WASHINGTON — The images from Kabul, Afghanistan have been stunning over the last 72 hours.
From Afghans clinging to airplanes on tarmacs to women being forced to adapt to life under Taliban rule, the events have impacted the entire global community.
"The truth is this did unfold more quickly than it anticipated," President Biden said after the quick fall of the Afghan government.
HISTORY AND AFGHANISTAN
However, when you look at Afghanistan from a historical perspective, the United States is not the first country to experience hardship trying to change the country.
In 1221, Genghis Khan, the legendary leader of the Mongol Empire, lost his grandson in a battle in Afghanistan.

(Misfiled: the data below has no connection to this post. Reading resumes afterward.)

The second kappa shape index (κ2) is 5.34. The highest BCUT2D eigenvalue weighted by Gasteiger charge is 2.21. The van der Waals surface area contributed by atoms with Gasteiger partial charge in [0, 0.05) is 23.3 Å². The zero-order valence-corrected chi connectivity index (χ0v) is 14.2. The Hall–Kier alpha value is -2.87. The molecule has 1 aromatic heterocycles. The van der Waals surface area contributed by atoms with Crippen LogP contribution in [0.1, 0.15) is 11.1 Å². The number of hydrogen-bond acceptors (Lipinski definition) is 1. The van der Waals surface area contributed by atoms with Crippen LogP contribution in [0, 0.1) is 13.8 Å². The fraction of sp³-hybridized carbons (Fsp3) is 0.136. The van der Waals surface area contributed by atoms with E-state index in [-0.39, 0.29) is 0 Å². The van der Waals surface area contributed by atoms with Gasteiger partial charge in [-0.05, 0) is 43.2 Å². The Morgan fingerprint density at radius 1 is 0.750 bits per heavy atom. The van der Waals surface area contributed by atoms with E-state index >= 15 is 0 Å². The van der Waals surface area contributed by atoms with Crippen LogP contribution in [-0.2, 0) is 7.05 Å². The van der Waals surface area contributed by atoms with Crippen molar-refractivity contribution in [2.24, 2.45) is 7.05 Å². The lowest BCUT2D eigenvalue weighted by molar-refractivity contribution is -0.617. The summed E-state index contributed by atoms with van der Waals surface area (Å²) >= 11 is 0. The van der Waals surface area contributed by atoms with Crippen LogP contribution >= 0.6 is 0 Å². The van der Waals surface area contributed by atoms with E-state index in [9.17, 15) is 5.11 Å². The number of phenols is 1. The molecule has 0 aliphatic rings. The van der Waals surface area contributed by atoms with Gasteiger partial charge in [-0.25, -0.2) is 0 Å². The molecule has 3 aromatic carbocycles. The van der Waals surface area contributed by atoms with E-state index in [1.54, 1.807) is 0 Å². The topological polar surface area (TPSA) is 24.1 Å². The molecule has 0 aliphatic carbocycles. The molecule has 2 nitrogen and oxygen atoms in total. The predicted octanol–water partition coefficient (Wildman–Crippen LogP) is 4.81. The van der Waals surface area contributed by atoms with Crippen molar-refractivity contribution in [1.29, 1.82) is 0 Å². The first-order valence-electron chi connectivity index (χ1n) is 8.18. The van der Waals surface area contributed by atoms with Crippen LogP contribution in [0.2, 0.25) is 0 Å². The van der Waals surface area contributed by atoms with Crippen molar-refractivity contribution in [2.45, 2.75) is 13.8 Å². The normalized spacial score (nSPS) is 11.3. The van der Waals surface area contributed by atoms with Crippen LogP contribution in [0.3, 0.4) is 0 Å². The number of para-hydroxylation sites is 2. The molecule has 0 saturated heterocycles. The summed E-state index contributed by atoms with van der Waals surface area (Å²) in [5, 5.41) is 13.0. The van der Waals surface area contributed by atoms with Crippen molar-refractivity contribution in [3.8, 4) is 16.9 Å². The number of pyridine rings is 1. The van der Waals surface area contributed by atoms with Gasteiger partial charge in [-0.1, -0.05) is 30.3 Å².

Great Britain tried three times to engage in conflict with Afghanistan between 1839 and 1919.
Each time, even after early successes, they failed-- losing to Afghan tribesmen.
In one battle alone, 16,000 British troops and civilians were killed.
The British retreat from Kabul in 1842 was nicknamed the “Disaster in Afghanistan.”
The Soviet Union tried too to govern it from 1979-1989.
The Soviet's efforts again ended in defeat.
Over 15,000 Soviet Union troops were killed.
In fact, historians have called Afghanistan the "graveyard of empires."
In 1963, British Prime Minister Harold Macmillan even declared, "Rule No. 1 in politics: Never invade Afghanistan."
While the United States failed to change Taliban rule after twenty years, President Biden has declared that the country does not pose the national security risk that it did 20 years ago.
More than 2,400 American servicemen and women lost their life in the country and over 20,000 Americans were injured.